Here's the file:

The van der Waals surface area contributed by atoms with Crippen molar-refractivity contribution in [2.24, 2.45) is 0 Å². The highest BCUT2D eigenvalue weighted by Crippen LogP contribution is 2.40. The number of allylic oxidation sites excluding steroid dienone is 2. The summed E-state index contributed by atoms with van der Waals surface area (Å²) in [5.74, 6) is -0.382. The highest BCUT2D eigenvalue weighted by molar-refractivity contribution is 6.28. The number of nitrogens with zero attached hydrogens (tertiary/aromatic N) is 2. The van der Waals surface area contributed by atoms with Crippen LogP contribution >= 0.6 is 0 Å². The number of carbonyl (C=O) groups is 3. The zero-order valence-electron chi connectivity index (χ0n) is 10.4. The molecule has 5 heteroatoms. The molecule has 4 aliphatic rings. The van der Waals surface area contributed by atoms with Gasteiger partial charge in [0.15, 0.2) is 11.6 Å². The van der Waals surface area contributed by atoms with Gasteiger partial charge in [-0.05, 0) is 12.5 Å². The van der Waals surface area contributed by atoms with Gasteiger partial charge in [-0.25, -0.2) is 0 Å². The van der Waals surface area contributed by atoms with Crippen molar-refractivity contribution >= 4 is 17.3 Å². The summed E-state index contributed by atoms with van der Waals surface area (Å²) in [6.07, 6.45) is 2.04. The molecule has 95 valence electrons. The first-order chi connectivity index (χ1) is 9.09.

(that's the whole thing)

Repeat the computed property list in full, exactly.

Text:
The van der Waals surface area contributed by atoms with Crippen molar-refractivity contribution in [2.24, 2.45) is 0 Å². The highest BCUT2D eigenvalue weighted by Crippen LogP contribution is 2.40. The number of allylic oxidation sites excluding steroid dienone is 2. The summed E-state index contributed by atoms with van der Waals surface area (Å²) in [5.74, 6) is -0.382. The highest BCUT2D eigenvalue weighted by molar-refractivity contribution is 6.28. The number of nitrogens with zero attached hydrogens (tertiary/aromatic N) is 2. The van der Waals surface area contributed by atoms with Crippen LogP contribution >= 0.6 is 0 Å². The number of carbonyl (C=O) groups is 3. The zero-order valence-electron chi connectivity index (χ0n) is 10.4. The molecule has 5 heteroatoms. The molecule has 4 aliphatic rings. The van der Waals surface area contributed by atoms with Gasteiger partial charge in [0.15, 0.2) is 11.6 Å². The van der Waals surface area contributed by atoms with Gasteiger partial charge in [-0.05, 0) is 12.5 Å². The van der Waals surface area contributed by atoms with Gasteiger partial charge in [-0.25, -0.2) is 0 Å². The van der Waals surface area contributed by atoms with Crippen molar-refractivity contribution >= 4 is 17.3 Å². The summed E-state index contributed by atoms with van der Waals surface area (Å²) in [6.07, 6.45) is 2.04. The molecule has 95 valence electrons. The first-order chi connectivity index (χ1) is 9.09.